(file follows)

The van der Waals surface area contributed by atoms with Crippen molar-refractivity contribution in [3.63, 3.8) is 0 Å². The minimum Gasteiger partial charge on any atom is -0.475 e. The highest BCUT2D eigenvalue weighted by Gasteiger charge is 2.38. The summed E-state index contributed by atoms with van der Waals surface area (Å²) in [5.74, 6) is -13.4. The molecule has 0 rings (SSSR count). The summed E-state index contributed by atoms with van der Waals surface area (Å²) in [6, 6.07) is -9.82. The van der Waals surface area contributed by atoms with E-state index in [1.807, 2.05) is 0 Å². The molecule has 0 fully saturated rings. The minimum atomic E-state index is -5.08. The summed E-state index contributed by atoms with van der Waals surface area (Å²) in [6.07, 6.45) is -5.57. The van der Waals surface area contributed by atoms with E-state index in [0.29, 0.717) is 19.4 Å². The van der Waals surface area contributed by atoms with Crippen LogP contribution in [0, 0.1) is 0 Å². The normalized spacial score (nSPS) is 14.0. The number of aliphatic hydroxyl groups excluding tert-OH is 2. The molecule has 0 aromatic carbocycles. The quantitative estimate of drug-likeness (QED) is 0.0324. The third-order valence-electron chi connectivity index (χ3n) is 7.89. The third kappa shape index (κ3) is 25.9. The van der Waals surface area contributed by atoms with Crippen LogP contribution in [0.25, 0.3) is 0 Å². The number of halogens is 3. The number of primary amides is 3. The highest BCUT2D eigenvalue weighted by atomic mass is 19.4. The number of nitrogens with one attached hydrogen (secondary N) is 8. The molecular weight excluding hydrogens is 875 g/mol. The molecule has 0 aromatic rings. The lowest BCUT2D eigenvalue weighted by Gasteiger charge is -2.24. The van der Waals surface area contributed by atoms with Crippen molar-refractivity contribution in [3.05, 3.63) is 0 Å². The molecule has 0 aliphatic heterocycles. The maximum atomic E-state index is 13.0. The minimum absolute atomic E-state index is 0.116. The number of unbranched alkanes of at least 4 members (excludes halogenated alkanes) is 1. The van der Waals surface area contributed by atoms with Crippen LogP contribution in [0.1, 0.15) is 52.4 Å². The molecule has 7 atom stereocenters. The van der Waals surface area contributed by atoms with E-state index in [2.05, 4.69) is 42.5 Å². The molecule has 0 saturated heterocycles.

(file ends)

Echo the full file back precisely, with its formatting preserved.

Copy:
The van der Waals surface area contributed by atoms with Crippen molar-refractivity contribution in [3.63, 3.8) is 0 Å². The minimum Gasteiger partial charge on any atom is -0.475 e. The highest BCUT2D eigenvalue weighted by Gasteiger charge is 2.38. The summed E-state index contributed by atoms with van der Waals surface area (Å²) in [5.74, 6) is -13.4. The molecule has 0 rings (SSSR count). The summed E-state index contributed by atoms with van der Waals surface area (Å²) in [6, 6.07) is -9.82. The van der Waals surface area contributed by atoms with E-state index in [1.807, 2.05) is 0 Å². The molecule has 0 fully saturated rings. The minimum atomic E-state index is -5.08. The summed E-state index contributed by atoms with van der Waals surface area (Å²) in [6.07, 6.45) is -5.57. The van der Waals surface area contributed by atoms with E-state index in [0.29, 0.717) is 19.4 Å². The van der Waals surface area contributed by atoms with Crippen LogP contribution in [0, 0.1) is 0 Å². The normalized spacial score (nSPS) is 14.0. The number of aliphatic hydroxyl groups excluding tert-OH is 2. The molecule has 0 aromatic carbocycles. The quantitative estimate of drug-likeness (QED) is 0.0324. The third-order valence-electron chi connectivity index (χ3n) is 7.89. The third kappa shape index (κ3) is 25.9. The van der Waals surface area contributed by atoms with Crippen LogP contribution in [0.25, 0.3) is 0 Å². The number of halogens is 3. The number of primary amides is 3. The highest BCUT2D eigenvalue weighted by atomic mass is 19.4. The number of nitrogens with one attached hydrogen (secondary N) is 8. The molecular weight excluding hydrogens is 875 g/mol. The molecule has 0 aromatic rings. The lowest BCUT2D eigenvalue weighted by Gasteiger charge is -2.24. The van der Waals surface area contributed by atoms with Crippen molar-refractivity contribution in [3.05, 3.63) is 0 Å². The molecule has 0 aliphatic heterocycles. The maximum atomic E-state index is 13.0. The minimum absolute atomic E-state index is 0.116. The number of unbranched alkanes of at least 4 members (excludes halogenated alkanes) is 1. The van der Waals surface area contributed by atoms with Crippen LogP contribution in [0.1, 0.15) is 52.4 Å². The molecule has 7 atom stereocenters. The van der Waals surface area contributed by atoms with E-state index in [2.05, 4.69) is 42.5 Å². The molecule has 0 saturated heterocycles.